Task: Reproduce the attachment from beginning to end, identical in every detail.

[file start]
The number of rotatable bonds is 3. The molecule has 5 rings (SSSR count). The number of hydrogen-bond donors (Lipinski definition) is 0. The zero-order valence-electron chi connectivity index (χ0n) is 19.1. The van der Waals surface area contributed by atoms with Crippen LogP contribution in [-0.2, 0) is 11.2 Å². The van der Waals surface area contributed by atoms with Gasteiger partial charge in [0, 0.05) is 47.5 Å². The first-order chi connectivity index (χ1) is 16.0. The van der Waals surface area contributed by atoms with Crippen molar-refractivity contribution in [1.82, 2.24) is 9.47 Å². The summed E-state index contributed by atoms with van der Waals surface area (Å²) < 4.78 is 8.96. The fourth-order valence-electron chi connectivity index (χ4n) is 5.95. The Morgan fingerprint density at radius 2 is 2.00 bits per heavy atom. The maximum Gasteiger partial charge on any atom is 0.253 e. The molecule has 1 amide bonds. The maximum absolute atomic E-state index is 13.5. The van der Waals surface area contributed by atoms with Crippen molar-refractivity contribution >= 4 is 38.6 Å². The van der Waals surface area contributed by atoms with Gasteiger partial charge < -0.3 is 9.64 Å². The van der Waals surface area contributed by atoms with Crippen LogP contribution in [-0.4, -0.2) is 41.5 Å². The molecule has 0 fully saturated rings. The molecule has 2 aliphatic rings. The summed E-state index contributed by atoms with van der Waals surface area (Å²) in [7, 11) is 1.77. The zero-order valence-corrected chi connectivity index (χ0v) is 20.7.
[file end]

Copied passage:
The number of rotatable bonds is 3. The molecule has 5 rings (SSSR count). The number of hydrogen-bond donors (Lipinski definition) is 0. The zero-order valence-electron chi connectivity index (χ0n) is 19.1. The van der Waals surface area contributed by atoms with Crippen LogP contribution in [-0.2, 0) is 11.2 Å². The van der Waals surface area contributed by atoms with Gasteiger partial charge in [0, 0.05) is 47.5 Å². The first-order chi connectivity index (χ1) is 16.0. The van der Waals surface area contributed by atoms with Crippen molar-refractivity contribution in [1.82, 2.24) is 9.47 Å². The summed E-state index contributed by atoms with van der Waals surface area (Å²) < 4.78 is 8.96. The fourth-order valence-electron chi connectivity index (χ4n) is 5.95. The Morgan fingerprint density at radius 2 is 2.00 bits per heavy atom. The maximum Gasteiger partial charge on any atom is 0.253 e. The molecule has 1 amide bonds. The maximum absolute atomic E-state index is 13.5. The van der Waals surface area contributed by atoms with Crippen molar-refractivity contribution >= 4 is 38.6 Å². The van der Waals surface area contributed by atoms with Gasteiger partial charge < -0.3 is 9.64 Å². The van der Waals surface area contributed by atoms with Crippen LogP contribution in [-0.4, -0.2) is 41.5 Å². The molecule has 0 fully saturated rings. The molecule has 2 aliphatic rings. The summed E-state index contributed by atoms with van der Waals surface area (Å²) in [7, 11) is 1.77. The zero-order valence-corrected chi connectivity index (χ0v) is 20.7.